WARNING: This article contains massive spoilers for Avengers: Infinity War, in theaters now.
Earlier this week, at a special event sponsored by the Smithsonian Associates, the educational programming branch of the Smithsonian Institute in Washington, DC, Joe and Anthony Russo took center stage. There, the pair formally signed over the Captain America shield used in 2016's Captain America: Civil War along with their directors' chairs from helming four separate films within the Marvel Cinematic Universe.
Following signing over the items to be displayed at the Smithsonian's National Museum of American History, the Russos spoke about their most recent release, the record-breaking Avengers: Infinity War, in a conversation moderated by NPR pop culture blogger Linda Holmes before a live audience at George Washington University's Lisner Auditorium.
Fresh off the international press tour for the Avengers sequel, the brothers started the discussion by observing that they had begun production on Infinity War in January of 2017 and wrapped principal photography on Avengers 4 this past January. This means the pair have been working nonstop in the MCU for a year, with another year of post-production ahead of them for the 2019 follow-up.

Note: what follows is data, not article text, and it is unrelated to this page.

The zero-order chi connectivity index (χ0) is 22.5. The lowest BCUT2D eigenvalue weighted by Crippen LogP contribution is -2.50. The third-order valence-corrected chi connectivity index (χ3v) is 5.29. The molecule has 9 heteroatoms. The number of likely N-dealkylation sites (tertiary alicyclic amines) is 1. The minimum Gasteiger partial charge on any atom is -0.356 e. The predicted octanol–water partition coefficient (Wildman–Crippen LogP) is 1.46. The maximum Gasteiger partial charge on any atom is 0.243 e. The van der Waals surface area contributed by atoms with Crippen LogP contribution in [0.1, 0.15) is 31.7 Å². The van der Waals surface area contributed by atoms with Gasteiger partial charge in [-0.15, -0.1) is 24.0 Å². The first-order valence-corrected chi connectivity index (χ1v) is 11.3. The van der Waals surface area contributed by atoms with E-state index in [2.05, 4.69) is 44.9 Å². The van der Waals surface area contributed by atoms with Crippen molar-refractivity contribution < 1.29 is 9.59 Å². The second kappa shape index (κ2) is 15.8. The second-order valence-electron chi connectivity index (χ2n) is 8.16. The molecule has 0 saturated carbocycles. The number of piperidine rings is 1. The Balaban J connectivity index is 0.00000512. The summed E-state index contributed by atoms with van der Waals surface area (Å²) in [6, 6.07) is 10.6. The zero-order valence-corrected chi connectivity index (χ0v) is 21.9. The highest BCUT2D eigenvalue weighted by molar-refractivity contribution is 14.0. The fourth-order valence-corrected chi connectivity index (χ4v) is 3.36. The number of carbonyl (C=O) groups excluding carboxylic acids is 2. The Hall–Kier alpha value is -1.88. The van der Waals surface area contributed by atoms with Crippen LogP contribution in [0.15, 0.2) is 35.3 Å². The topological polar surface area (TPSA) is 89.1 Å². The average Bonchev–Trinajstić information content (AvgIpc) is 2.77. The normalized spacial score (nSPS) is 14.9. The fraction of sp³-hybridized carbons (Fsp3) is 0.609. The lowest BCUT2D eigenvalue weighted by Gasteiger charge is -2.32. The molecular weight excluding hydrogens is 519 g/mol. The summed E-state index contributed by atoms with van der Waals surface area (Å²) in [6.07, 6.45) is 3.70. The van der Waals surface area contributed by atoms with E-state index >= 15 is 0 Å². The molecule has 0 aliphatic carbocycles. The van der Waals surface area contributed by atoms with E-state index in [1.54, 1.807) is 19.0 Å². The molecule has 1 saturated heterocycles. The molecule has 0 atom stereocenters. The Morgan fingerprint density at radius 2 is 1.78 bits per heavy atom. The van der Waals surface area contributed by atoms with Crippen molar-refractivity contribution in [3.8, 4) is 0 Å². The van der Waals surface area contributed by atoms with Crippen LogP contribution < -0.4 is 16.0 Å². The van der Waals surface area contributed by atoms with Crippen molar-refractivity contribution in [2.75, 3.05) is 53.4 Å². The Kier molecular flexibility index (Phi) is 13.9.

Anthony Russo noted that he and his brother are natural deconstructionists, which has been a recurring element across all of their MCU films. 2014's Captain America: The Winter Soldier was about deconstructing S.H.I.E.L.D. and what it means to be Captain America in the morally nebulous 21st century. Civil War was about deconstructing the Avengers, with the acrimonious, irreconcilable split between Captain American and Iron Man at the heart of the conflict. Infinity War deconstructs what it means to be a hero in a world where it's difficult to make heroic decisions, continuing Civil War's theme of division between the heroes.
Joe Russo pointed out that the idea of division carried on to Infinity War's narrative structure by separating the ensemble cast into de facto sub-teams. Given Thor's location at the end of Thor: Ragnarok, and the shift to a more comical tone in his latest solo film, it would make sense that he would be the Avenger to first meet the Guardians of the Galaxy, especially as the two properties share absurdist sensibilities. The teaming of Iron Man and Doctor Strange was made because the Russos saw both heroes as narcissists with opposing backgrounds, Tony Stark being a man of science versus Stephen Strange being the Master of the Mystic Arts. This led to friction between the two, which the brothers felt made for more interesting storytelling.